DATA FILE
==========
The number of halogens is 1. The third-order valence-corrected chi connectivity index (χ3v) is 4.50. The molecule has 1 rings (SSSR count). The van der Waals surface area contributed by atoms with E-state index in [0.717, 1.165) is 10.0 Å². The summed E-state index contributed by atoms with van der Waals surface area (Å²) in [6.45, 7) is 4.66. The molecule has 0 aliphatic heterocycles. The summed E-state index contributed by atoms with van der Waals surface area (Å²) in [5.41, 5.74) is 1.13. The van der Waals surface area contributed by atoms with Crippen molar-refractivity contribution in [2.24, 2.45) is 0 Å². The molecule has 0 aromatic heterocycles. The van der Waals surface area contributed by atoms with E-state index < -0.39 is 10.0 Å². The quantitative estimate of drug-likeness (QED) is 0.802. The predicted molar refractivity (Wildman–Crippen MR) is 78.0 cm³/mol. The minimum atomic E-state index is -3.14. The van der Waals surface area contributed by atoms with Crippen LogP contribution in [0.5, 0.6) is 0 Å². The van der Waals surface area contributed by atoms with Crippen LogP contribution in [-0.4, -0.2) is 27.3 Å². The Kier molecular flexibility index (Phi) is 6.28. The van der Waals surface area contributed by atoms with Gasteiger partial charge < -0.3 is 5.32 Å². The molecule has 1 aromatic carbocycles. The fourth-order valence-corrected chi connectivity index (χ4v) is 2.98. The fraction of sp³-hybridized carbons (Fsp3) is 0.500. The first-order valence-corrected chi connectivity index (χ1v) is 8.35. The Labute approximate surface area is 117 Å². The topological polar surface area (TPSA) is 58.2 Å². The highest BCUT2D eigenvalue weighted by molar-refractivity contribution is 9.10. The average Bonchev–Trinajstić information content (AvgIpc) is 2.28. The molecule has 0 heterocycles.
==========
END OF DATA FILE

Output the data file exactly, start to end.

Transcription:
The number of halogens is 1. The third-order valence-corrected chi connectivity index (χ3v) is 4.50. The molecule has 1 rings (SSSR count). The van der Waals surface area contributed by atoms with E-state index in [0.717, 1.165) is 10.0 Å². The summed E-state index contributed by atoms with van der Waals surface area (Å²) in [6.45, 7) is 4.66. The molecule has 0 aliphatic heterocycles. The summed E-state index contributed by atoms with van der Waals surface area (Å²) in [5.41, 5.74) is 1.13. The van der Waals surface area contributed by atoms with Crippen molar-refractivity contribution in [2.24, 2.45) is 0 Å². The molecule has 0 aromatic heterocycles. The van der Waals surface area contributed by atoms with E-state index < -0.39 is 10.0 Å². The quantitative estimate of drug-likeness (QED) is 0.802. The predicted molar refractivity (Wildman–Crippen MR) is 78.0 cm³/mol. The minimum atomic E-state index is -3.14. The van der Waals surface area contributed by atoms with Crippen LogP contribution in [0.5, 0.6) is 0 Å². The van der Waals surface area contributed by atoms with Crippen LogP contribution in [-0.4, -0.2) is 27.3 Å². The Kier molecular flexibility index (Phi) is 6.28. The van der Waals surface area contributed by atoms with Gasteiger partial charge < -0.3 is 5.32 Å². The molecule has 1 aromatic carbocycles. The fourth-order valence-corrected chi connectivity index (χ4v) is 2.98. The fraction of sp³-hybridized carbons (Fsp3) is 0.500. The first-order valence-corrected chi connectivity index (χ1v) is 8.35. The Labute approximate surface area is 117 Å². The topological polar surface area (TPSA) is 58.2 Å². The highest BCUT2D eigenvalue weighted by molar-refractivity contribution is 9.10. The average Bonchev–Trinajstić information content (AvgIpc) is 2.28. The molecule has 0 heterocycles.